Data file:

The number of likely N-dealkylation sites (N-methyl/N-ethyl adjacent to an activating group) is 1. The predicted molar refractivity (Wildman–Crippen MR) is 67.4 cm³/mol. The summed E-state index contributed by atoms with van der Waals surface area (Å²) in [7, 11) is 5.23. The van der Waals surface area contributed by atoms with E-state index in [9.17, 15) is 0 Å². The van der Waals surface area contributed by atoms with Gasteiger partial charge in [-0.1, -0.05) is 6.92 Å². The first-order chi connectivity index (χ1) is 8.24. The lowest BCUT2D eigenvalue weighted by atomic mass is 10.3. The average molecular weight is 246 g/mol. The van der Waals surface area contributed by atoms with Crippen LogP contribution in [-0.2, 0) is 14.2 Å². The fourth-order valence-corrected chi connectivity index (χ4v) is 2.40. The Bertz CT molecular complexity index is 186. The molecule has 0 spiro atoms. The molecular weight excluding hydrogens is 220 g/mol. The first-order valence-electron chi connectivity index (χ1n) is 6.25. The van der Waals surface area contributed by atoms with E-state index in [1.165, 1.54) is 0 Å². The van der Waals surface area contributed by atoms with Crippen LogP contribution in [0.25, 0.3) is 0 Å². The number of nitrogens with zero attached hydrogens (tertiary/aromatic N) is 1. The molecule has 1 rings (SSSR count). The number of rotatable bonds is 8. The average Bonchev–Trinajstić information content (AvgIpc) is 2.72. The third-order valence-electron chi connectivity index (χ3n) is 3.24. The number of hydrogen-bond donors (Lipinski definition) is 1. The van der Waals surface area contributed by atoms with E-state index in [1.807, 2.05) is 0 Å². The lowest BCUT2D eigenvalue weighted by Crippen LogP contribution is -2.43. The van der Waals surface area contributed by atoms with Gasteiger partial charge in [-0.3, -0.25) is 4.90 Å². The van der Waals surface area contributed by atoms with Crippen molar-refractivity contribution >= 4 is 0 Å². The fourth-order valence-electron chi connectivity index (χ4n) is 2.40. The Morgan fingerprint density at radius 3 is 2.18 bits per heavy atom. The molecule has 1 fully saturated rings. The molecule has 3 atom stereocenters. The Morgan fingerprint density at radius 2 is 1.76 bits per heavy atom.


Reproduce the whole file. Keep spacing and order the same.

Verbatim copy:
The number of likely N-dealkylation sites (N-methyl/N-ethyl adjacent to an activating group) is 1. The predicted molar refractivity (Wildman–Crippen MR) is 67.4 cm³/mol. The summed E-state index contributed by atoms with van der Waals surface area (Å²) in [7, 11) is 5.23. The van der Waals surface area contributed by atoms with E-state index in [9.17, 15) is 0 Å². The van der Waals surface area contributed by atoms with Gasteiger partial charge in [-0.1, -0.05) is 6.92 Å². The first-order chi connectivity index (χ1) is 8.24. The lowest BCUT2D eigenvalue weighted by atomic mass is 10.3. The average molecular weight is 246 g/mol. The van der Waals surface area contributed by atoms with Crippen LogP contribution in [-0.2, 0) is 14.2 Å². The fourth-order valence-corrected chi connectivity index (χ4v) is 2.40. The Bertz CT molecular complexity index is 186. The molecule has 0 spiro atoms. The molecular weight excluding hydrogens is 220 g/mol. The first-order valence-electron chi connectivity index (χ1n) is 6.25. The van der Waals surface area contributed by atoms with E-state index in [1.165, 1.54) is 0 Å². The van der Waals surface area contributed by atoms with Crippen LogP contribution in [0.25, 0.3) is 0 Å². The number of nitrogens with zero attached hydrogens (tertiary/aromatic N) is 1. The molecule has 1 rings (SSSR count). The number of rotatable bonds is 8. The average Bonchev–Trinajstić information content (AvgIpc) is 2.72. The third-order valence-electron chi connectivity index (χ3n) is 3.24. The number of hydrogen-bond donors (Lipinski definition) is 1. The van der Waals surface area contributed by atoms with E-state index in [1.807, 2.05) is 0 Å². The lowest BCUT2D eigenvalue weighted by Crippen LogP contribution is -2.43. The van der Waals surface area contributed by atoms with Gasteiger partial charge in [-0.3, -0.25) is 4.90 Å². The van der Waals surface area contributed by atoms with Crippen molar-refractivity contribution >= 4 is 0 Å². The fourth-order valence-electron chi connectivity index (χ4n) is 2.40. The Morgan fingerprint density at radius 3 is 2.18 bits per heavy atom. The molecule has 1 fully saturated rings. The molecule has 3 atom stereocenters. The Morgan fingerprint density at radius 2 is 1.76 bits per heavy atom.